This summer—meaning North American summer, as it was then a different season in the faraway part of the world where the events noted in this article took place—the Label and Tag Manufacturers Association of Australia (LATMA) and the Australia New Zealand Flexographic Technical Association (ANZFTA) announced their merger into a new organization called the Flexible Packaging & Label Manufacturers Association (FPLMA). The members held their first business conference as one group in Melbourne, Australia on November 10 and 11. The theme was “Changing the Landscape.”
LATMA and ANTFZA agreed to unite for many of the same reasons that brought the American print industry trade associations Epicomm—itself an amalgamation of three former trade groups—and Idealliance together in a merger that became effective on July 5, just a few days after the official launch of FPLMA.
Strength in a number
Like the U.S. organizations, the Australian associations had concluded that merging would be the best way to deal with the shrinkage of their respective memberships and with the consolidation taking place among their sponsoring suppliers. They also saw the merger as an opportunity to eliminate overlapping dues; reduce operating costs; present a more united front on behalf of the industry; and improve the quality and variety of benefits and educational programs for FPLMA members.
Delivering on the latter promise was the main objective of the conference in Melbourne, an information-intensive event that presented more than two dozen speakers from Australia and a handful of other countries including the U.S. The program, broad in scope, covered macro issues for Australian and Asia Pacific businesses of all types as well as topics focusing on the outlook for printers and converters of packaging and labels.
Why AU needs more than “start-ups and IT firms”
In their talks, a senior government official and two private-sector economists reviewed the state of Australia’s economy as a whole and discussed what it probably has in store for companies like those represented by FPLMA. They portrayed the Down Under economic climate as basically healthy and vibrant, but also exposed to structural changes that could make growth more challenging to achieve than in the past.
In a video address, Kelly O’Dwyer, federal minister for revenue, said that the time had come for Australia to transition from its heavy dependence on mining—the country is the world’s largest exporter of iron ore and lead—to new sources of revenue based on innovation. She warned, however, that “we can’t simply rely on start-ups and IT firms” to generate that kind of growth.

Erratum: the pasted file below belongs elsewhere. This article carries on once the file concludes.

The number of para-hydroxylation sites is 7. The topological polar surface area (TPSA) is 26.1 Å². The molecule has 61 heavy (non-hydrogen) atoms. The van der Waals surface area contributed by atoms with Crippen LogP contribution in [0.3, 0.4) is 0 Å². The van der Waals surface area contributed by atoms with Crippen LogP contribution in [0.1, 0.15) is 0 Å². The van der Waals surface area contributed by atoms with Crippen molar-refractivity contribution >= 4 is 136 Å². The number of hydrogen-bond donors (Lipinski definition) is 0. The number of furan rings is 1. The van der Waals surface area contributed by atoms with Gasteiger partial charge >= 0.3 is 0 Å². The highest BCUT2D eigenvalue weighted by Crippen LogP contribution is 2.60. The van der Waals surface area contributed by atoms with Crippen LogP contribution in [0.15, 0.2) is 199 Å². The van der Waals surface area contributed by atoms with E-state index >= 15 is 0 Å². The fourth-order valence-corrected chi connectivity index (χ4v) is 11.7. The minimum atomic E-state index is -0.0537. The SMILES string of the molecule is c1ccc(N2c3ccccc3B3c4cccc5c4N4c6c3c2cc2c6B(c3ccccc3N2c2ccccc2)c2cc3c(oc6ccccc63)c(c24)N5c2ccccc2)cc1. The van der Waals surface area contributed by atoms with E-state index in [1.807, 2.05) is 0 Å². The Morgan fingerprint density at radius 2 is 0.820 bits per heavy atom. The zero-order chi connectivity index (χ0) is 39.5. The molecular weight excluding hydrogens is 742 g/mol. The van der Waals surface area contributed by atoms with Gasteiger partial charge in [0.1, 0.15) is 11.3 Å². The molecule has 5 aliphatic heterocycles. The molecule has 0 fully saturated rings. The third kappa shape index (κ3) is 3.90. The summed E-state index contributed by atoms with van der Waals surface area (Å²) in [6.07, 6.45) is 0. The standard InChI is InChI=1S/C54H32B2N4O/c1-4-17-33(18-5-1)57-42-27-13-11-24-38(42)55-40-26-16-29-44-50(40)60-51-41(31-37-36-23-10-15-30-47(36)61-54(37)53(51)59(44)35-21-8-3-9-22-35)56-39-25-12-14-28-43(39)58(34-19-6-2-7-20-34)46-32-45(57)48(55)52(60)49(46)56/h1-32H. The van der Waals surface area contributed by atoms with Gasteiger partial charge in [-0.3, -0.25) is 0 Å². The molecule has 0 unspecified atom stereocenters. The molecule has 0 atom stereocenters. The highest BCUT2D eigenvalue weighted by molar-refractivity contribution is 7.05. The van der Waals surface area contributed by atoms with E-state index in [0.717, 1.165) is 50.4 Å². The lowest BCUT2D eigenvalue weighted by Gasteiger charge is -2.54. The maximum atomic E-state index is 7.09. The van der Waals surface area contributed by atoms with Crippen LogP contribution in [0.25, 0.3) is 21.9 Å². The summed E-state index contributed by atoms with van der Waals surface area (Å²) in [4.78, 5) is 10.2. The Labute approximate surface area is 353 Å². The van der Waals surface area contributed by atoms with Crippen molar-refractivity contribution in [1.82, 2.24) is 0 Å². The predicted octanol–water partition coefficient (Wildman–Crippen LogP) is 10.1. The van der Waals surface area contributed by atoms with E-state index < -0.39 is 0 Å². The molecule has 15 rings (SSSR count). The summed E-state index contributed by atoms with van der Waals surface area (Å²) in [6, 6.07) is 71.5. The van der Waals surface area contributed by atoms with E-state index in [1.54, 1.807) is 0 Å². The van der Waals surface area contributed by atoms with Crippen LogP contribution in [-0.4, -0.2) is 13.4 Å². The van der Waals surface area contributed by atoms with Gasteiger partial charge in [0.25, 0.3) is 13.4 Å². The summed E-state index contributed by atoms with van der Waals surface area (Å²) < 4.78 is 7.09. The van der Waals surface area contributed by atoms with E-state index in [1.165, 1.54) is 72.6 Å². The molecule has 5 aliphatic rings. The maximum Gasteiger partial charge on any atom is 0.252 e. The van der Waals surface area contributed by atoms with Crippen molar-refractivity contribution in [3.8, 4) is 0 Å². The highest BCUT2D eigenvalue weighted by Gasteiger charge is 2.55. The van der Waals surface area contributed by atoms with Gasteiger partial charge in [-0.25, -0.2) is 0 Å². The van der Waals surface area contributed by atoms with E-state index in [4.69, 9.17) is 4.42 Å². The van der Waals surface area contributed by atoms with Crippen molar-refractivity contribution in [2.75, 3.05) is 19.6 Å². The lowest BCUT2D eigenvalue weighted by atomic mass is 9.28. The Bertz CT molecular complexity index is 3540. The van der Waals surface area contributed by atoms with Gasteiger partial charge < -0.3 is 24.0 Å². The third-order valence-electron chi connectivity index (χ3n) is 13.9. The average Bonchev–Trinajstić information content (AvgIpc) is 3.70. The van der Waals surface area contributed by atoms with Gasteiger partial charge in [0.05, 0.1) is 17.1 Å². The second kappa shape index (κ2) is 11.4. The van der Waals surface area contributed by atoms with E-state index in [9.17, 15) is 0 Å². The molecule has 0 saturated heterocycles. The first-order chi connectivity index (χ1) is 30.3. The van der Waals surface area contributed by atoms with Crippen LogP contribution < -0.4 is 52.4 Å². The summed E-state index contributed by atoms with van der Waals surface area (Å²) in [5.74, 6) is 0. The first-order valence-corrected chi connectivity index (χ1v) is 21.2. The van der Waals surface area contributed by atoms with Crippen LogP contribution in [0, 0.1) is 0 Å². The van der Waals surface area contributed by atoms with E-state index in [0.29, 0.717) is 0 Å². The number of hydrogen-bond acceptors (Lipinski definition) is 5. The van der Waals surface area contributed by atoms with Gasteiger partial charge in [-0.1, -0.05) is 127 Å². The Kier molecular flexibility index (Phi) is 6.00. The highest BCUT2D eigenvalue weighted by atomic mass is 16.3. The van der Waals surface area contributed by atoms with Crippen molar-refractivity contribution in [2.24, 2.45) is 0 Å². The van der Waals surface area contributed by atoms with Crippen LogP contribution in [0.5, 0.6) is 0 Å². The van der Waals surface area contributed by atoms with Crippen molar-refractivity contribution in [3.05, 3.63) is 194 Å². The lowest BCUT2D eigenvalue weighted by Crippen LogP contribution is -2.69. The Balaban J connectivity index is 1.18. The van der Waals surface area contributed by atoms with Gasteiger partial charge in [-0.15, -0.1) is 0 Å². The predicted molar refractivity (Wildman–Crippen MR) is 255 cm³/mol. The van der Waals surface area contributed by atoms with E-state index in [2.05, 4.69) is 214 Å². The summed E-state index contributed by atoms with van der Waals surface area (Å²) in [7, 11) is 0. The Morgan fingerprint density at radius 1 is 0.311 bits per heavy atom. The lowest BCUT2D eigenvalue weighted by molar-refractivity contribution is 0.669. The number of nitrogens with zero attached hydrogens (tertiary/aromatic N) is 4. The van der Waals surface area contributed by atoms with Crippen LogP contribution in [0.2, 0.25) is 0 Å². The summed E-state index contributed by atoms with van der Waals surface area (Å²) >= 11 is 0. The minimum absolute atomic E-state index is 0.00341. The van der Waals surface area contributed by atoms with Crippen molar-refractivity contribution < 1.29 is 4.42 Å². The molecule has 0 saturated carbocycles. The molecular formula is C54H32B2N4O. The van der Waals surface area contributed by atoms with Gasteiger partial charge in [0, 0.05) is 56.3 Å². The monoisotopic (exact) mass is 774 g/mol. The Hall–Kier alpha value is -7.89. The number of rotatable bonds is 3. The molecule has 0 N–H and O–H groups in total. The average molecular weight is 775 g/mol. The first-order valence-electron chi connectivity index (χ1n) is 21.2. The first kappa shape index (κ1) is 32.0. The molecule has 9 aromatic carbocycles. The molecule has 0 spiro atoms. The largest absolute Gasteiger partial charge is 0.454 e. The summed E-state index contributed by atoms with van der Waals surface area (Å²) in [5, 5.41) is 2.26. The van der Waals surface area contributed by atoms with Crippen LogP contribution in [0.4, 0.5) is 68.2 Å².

Some of it will have to come from established industries like packaging and labels, which O’Dwyer said the government recognizes as a sector worth investing in through programs designed to encourage innovation. These have included tax rate reductions for businesses up to $100 million (AUD) in revenue as well as more favorable depreciation schedules for small firms.
Time to stop playing “Minecraft”?
Julie Toth is the chief economist of the Australian Industry Group (Ai Group), an employers’ organization representing the interests of more 60,000 businesses. She said that these firms operate in an economy that has not experienced a recession since 1991 and will see GDP growth of almost 3.25% this year. Although the “mining investment boom” of recent years is subsiding, mining remains Australia’s second biggest industrial sector. It is surpassed only by finance and insurance, with construction, healthcare, and professional services in the third, fourth, and fifth slots respectively.
All in all, said Toth, Australia is still regarded as a safe and stable environment for business investment. A decline in the value of the Australian dollar makes the country’s products less expensive to sell abroad. Domestically, she said, growth in demand for foods and beverages, pharmaceutical and medical products, vitamins, cosmetics, and toiletries bodes well for packaging and label producers.
Some obstacles confront the Australian economy, according to Toth. Although the national unemployment rate is a relatively low 5.6%, a decline in labor force participation has left nearly one-third of the working population stuck in part-time jobs. The country has shed about 190,000 manufacturing jobs since 2008, a loss that will be aggravated by the recent decisions of Ford, General Motors, and Toyota to stop producinga cars in their Australian plants.